B.D. WELTON The Seed of Dream
NATHAN EVERETT The Future of the Publishing Industry
MARTIN ABEL Sail Together
JOHN J. WALSH IV Sail Together, Swim Alone
JEANIE SAVILLE & PAUL BLAKE Opposing E-Reader Reviews
KEVIN VAN DYKEN Music Spotlight: Avox
RENDA DODGE Worth 1000 Words
CASONDRA BREWSTER It’s all Addictions, Vampires and Hookers
SONIA LYRIS Balance, Grace, and Humility
SUSAN MATTHEWS After the Book Deal
JASON BLACK Understanding “Show, Don’t Tell”
MINDI RICE NaNoWriMo Newbie Tell-All
SARA ADAMS NaNoWriMo Thaws!
BARBARA CLARKE How Many Writing Books Does it Take?
Literary and Poetry Contributors
Anna Wood, Nathan Everett, Bhalachandra Sahaj, Ken Davis, Kelly I. Hitchcock, Yasmin Elbaradie, Casondra Brewster,
Shauna O’Connor, Caleb Krause, Michael Sarko, Rhea Wolf, Tryger Graves, Michael Alpiner, Laura Lucas, Michael Sarko, Ryan Unger
Photography and Art Contributors
Featuring Photography by Alisa Gramann, Darby Levison, Derek Solaita, Gabriel Tompkins, Irene Royce, Joe Graziano, Melissa Schipper & Vivian Osborn
Line Zero, the place where it all begins. It’s the blank page, the empty beginning and the start of something new. It’s the excitement of a story about to unfold, and it’s also the terrifying emptiness of writer’s block.
Most of all it’s taking that step into artistic creation.
Welcome to the inaugural issue of Line Zero! We have so much in store for you in the following pages. The idea for the publication came as I searched for the perfect arts journal. I wanted pages jam-packed with art pieces, photographs, inspiration, how-tos, stories and poetry. I wanted to hear from the writers and artists in the trenches. I wanted to know that out there, there were other people screaming to be heard over the creative din. I wanted to connect with the others. I knew they had to exist. I knew that there was a sea of artists dying to be heard, and I couldn’t possibly be the only one who wanted to hear what they had to say.
I started talking to colleagues – fellow writers and photographers. I pitched the idea to a lot of people, and tried to explain it simple terms. I didn’t want to create another literary journal, and the world didn’t need another slick magazine full of ‘how-to-get-published’ articles. It needed a gritty, honest look at the publishing industry, the real story behind taking your writing to print. But not only did I want amazing, real essays and articles, I wanted outstanding literature and art pieces. I wanted to show how art and writing are so intrinsically connected. My idea was met with a lot of enthusiasm and a lot of blank stares (for those outside of the literary scene the term “arts journal” seems foreign, almost scary).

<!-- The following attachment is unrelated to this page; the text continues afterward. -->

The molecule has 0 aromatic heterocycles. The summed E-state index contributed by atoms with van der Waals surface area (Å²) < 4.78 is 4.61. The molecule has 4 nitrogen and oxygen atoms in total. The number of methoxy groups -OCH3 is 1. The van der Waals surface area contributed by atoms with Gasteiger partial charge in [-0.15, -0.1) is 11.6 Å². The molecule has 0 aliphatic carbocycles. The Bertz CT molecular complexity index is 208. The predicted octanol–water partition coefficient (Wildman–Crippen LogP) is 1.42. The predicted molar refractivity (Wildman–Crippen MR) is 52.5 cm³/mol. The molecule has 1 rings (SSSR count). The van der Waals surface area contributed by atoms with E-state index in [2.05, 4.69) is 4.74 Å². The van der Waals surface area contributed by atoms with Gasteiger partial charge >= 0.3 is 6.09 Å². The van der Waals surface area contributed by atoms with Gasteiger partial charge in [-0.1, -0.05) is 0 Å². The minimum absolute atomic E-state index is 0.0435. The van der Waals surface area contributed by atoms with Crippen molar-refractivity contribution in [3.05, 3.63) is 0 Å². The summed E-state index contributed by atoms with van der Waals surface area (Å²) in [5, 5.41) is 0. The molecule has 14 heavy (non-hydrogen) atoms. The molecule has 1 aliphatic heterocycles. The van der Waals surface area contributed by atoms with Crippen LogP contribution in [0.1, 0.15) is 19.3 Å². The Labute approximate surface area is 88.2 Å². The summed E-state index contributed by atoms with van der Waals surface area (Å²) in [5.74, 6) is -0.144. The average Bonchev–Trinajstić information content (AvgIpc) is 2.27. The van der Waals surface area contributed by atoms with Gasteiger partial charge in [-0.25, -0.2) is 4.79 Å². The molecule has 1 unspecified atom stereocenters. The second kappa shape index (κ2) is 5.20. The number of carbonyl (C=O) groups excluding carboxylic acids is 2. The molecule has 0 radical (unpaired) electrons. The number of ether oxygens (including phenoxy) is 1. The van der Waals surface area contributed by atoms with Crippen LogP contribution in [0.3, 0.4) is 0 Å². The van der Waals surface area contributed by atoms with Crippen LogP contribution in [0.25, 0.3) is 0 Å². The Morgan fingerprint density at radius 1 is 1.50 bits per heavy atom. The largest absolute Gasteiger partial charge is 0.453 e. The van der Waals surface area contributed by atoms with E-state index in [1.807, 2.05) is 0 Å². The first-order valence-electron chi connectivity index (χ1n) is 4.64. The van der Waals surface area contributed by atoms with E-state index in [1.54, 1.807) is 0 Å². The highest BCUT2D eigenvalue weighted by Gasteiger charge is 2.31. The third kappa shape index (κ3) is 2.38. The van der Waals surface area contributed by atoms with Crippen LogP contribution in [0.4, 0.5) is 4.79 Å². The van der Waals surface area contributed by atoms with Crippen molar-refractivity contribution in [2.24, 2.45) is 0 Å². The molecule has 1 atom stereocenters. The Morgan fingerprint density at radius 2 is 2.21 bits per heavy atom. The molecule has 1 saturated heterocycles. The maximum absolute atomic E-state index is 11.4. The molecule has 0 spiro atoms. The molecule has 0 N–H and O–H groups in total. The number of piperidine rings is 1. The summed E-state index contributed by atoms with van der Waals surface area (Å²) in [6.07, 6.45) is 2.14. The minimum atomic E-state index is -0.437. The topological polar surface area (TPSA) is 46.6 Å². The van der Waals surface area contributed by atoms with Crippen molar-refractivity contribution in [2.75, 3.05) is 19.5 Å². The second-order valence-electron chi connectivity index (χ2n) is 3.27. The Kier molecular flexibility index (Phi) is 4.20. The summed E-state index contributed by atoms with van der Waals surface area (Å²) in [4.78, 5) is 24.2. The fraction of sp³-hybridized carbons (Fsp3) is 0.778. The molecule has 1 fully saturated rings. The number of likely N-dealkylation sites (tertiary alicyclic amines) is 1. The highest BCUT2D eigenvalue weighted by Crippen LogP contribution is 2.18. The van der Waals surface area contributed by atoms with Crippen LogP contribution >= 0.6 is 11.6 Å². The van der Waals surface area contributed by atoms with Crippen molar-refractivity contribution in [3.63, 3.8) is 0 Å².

I finally found like-minded, excited individuals in Bailey Shoemaker Richards and Jeanie Saville. They were able to bring the idea from nothing to this journal you now hold in your hands. Each woman was able to bring me new ideas and perspectives, and I’m so proud of the final result.
It turned out that Bailey, Jeanie and I weren’t the only ones excited about the project. When I started to reach out to my contacts in the arts world, the response was resounding. I thought for the first couple of issues I was going to have to pull teeth, bribe, or sell my first born to get quality articles, but I was wrong. By the time we opened the arts contest to the public, I was only slightly less surprised by the overwhelming response.
Inside you’ll find phenomenal essays on writing and music, a look at Tango that nearly brought me to tears, our short story winner “Tandem” by Anna Wood – an amazing story that left me breathless, several superb photographs, beautiful poems and emotional stories. There’s also a focus on November’s National Novel Writing Month because of the emotional response it brings to those involved. The writers who participate in the month long novel writing extravaganza have so much passion for what they are doing. We have an essay from a veteran and a newbie, and it’s interesting to see their take on the endeavor. Our cover photograph makes me smile every time I see it. It captures the playful-seriousness of childhood and the memory of a time we could be anything.
We still can. We’re still artists, we’re still creating ourselves as we step forward through this portal into the next stage of our creative lives. We’re at Line Zero right now, and it’s the perfect time to start.